The timid light of a fake morning reveals a white and mysterious monticule, rising from the shallow waters of a lake. Scattered around the stage three heaps of headless, breathing body-matter disturb the surface. A danced process of cellular meiosis (as opposed to mitosis, Google it!) gradually allows for seven separate entities to appear and introduces the name of the game.

For Vessel Damien Jalet seems to have found all the ways a head can be physically hidden on stage. Impeding us to make up their stories based on age or gender the dancer’s bodies become astonishing tools for image-making, and in their flawless execution of movement quality we see them become microscopic organisms, sci-fi animals, or unknown creatures of old.

As weirdly appealing to the eye as an open wound can be, Vessel confirms Jalet’s ability to hook the audience through feelings of unease. Suspiria (remake of the 70’s cult movie directed by Luca Guadagnino in 2018), Les Méduses (danced in the halls of the Louvre in 2013) or Backmarrow (co-created with Erna Omarsdottir for Chunky Moves in 2009) are, in a way, all examples of the same strategy: Jalet knows how to use movement – this so often presented as innocent and romantically touching art form – to appall, to terrify. Still, we keep watching.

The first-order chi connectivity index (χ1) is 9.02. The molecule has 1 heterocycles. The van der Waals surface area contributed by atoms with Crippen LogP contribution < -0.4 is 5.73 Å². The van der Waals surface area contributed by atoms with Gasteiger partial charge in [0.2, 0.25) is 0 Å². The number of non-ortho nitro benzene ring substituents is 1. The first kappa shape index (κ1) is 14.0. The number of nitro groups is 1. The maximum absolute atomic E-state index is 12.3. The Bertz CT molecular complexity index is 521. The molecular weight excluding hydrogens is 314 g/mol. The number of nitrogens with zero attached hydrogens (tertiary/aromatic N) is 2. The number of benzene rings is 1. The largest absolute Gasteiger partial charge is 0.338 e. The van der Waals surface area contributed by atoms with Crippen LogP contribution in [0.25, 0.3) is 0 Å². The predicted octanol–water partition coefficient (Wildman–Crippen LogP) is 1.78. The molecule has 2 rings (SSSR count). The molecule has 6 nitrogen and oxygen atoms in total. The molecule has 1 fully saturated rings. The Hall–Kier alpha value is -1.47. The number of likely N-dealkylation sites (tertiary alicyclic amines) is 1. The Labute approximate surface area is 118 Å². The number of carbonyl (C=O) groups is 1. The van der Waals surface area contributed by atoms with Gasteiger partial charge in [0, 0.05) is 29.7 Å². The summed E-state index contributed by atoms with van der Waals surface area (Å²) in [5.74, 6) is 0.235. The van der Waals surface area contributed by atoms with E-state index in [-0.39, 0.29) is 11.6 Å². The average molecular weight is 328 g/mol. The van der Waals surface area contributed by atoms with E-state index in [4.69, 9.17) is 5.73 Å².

Those willing to indulge in Vessel‘s fantasy and let go of the search for the dancer’s faces are in for a treat: to be sucked into the manga-like, ancestral environment designed by Japanese visual artist Kohei Nawa. The white centrepiece has a bubbly, starchy material in its core which is visible from the start and – when the bodies finally interact with it – this paste becomes liquid too, bringing Vessel‘s both visual and ritualistic dimensions to a whole other level.

If anything, I only missed the deep voice of sir David Attenborough to accompany us during the journey.

Jordi Ribot Thunnissen – Seen May 14th @ITA-Amsterdam